Criminal offences can make foreigners inadmissible to Canada. In our previous post, we went over the most common reason for denied entry to Canada – DUI. However, can felons visit Canada? What if you have committed a more serious crime like arson or narcotics trafficking? Does the legislation have anything to say about US felons or other foreign nationals with serious offences visiting Canada?

What is serious criminality?

This is covered under the Immigration and Refugee Protection Act (IRPA). First of all, what is a serious offence? This means that a foreign national has been convicted of an offence outside Canada that would carry a maximum prison sentence of at least 10 years if committed inside Canada. In this case, they are deemed inadmissible due to serious criminality. Unlike other indictable offences with lesser sentences, they cannot be deemed rehabilitated after 10 years.

This also applies to committing an offence that would carry a prison sentence of over 10 years. The key distinction is the individual does not have to be convicted of the crime. We will discuss the reason for this in an upcoming post.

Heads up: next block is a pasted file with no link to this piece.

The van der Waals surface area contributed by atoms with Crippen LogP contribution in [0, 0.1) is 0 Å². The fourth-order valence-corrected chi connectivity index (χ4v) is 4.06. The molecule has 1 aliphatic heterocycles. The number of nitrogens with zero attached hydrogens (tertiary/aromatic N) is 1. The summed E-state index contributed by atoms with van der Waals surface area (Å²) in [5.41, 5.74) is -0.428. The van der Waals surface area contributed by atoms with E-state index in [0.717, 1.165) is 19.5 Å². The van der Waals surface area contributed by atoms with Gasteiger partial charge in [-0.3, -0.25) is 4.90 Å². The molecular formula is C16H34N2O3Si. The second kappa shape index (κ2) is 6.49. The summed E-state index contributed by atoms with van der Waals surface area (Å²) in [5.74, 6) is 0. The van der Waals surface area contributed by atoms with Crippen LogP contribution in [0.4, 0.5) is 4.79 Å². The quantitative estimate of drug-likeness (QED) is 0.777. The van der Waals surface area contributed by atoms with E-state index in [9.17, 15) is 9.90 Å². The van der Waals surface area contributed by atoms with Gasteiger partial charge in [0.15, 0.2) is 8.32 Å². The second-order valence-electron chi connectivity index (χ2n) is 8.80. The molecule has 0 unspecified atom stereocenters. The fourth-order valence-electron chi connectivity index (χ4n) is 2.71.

For example, let’s say a foreign national was convicted in Mexico of aggravated assault. Would he be inadmissible for serious criminality? To determine this, an officer would refer to the Criminal Code of Canada (CCC). Under the CCC, the offence of aggravated assault carries a maximum prison term of 14 years. Therefore, Canada would deny entry due to serious criminality.

Offences that are listed as felonies in the United States are crimes that would make you inadmissible to Canada without an application.

How can felons visit Canada?

Are you interested in visiting Canada with a criminal record? There are options that would let felons visit Canada even if the sentence is punishable by more than 10 years under the CCC. If you have a criminal offence on your record and are not sure or would like to learn how to enter Canada, contact us for a free consultation at 1-866-972-7366.